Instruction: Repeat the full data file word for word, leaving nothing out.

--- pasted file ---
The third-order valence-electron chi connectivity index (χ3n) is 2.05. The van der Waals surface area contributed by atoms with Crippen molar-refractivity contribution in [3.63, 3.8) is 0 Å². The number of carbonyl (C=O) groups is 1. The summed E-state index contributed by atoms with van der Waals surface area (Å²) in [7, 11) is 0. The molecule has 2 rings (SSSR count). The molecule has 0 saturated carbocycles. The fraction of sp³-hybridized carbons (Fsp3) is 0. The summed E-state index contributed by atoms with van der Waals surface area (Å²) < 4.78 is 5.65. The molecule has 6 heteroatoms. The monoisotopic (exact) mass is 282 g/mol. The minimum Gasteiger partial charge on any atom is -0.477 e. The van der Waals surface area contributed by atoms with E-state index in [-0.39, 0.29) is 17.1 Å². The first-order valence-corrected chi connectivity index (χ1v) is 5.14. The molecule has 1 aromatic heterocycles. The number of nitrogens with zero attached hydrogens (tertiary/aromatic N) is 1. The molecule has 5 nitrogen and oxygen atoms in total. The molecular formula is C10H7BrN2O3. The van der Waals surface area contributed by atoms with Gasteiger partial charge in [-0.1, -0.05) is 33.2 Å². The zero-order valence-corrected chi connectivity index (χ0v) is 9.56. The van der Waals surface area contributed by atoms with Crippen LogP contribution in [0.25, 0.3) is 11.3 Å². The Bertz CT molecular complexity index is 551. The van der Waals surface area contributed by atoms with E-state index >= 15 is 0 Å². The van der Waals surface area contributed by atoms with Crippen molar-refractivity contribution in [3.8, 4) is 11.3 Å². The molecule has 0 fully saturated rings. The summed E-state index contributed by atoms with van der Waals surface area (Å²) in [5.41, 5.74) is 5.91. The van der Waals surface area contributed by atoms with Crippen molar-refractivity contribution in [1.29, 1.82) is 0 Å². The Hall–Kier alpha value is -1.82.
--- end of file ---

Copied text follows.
The third-order valence-electron chi connectivity index (χ3n) is 2.05. The van der Waals surface area contributed by atoms with Crippen molar-refractivity contribution in [3.63, 3.8) is 0 Å². The number of carbonyl (C=O) groups is 1. The summed E-state index contributed by atoms with van der Waals surface area (Å²) in [7, 11) is 0. The molecule has 2 rings (SSSR count). The molecule has 0 saturated carbocycles. The fraction of sp³-hybridized carbons (Fsp3) is 0. The summed E-state index contributed by atoms with van der Waals surface area (Å²) < 4.78 is 5.65. The molecule has 6 heteroatoms. The monoisotopic (exact) mass is 282 g/mol. The minimum Gasteiger partial charge on any atom is -0.477 e. The van der Waals surface area contributed by atoms with E-state index in [-0.39, 0.29) is 17.1 Å². The first-order valence-corrected chi connectivity index (χ1v) is 5.14. The molecule has 1 aromatic heterocycles. The number of nitrogens with zero attached hydrogens (tertiary/aromatic N) is 1. The molecule has 5 nitrogen and oxygen atoms in total. The molecular formula is C10H7BrN2O3. The van der Waals surface area contributed by atoms with Gasteiger partial charge in [-0.1, -0.05) is 33.2 Å². The zero-order valence-corrected chi connectivity index (χ0v) is 9.56. The van der Waals surface area contributed by atoms with Crippen LogP contribution in [0.25, 0.3) is 11.3 Å². The Bertz CT molecular complexity index is 551. The van der Waals surface area contributed by atoms with E-state index >= 15 is 0 Å². The van der Waals surface area contributed by atoms with Crippen molar-refractivity contribution in [3.8, 4) is 11.3 Å². The molecule has 0 fully saturated rings. The summed E-state index contributed by atoms with van der Waals surface area (Å²) in [5.41, 5.74) is 5.91. The van der Waals surface area contributed by atoms with Crippen molar-refractivity contribution in [1.29, 1.82) is 0 Å². The Hall–Kier alpha value is -1.82.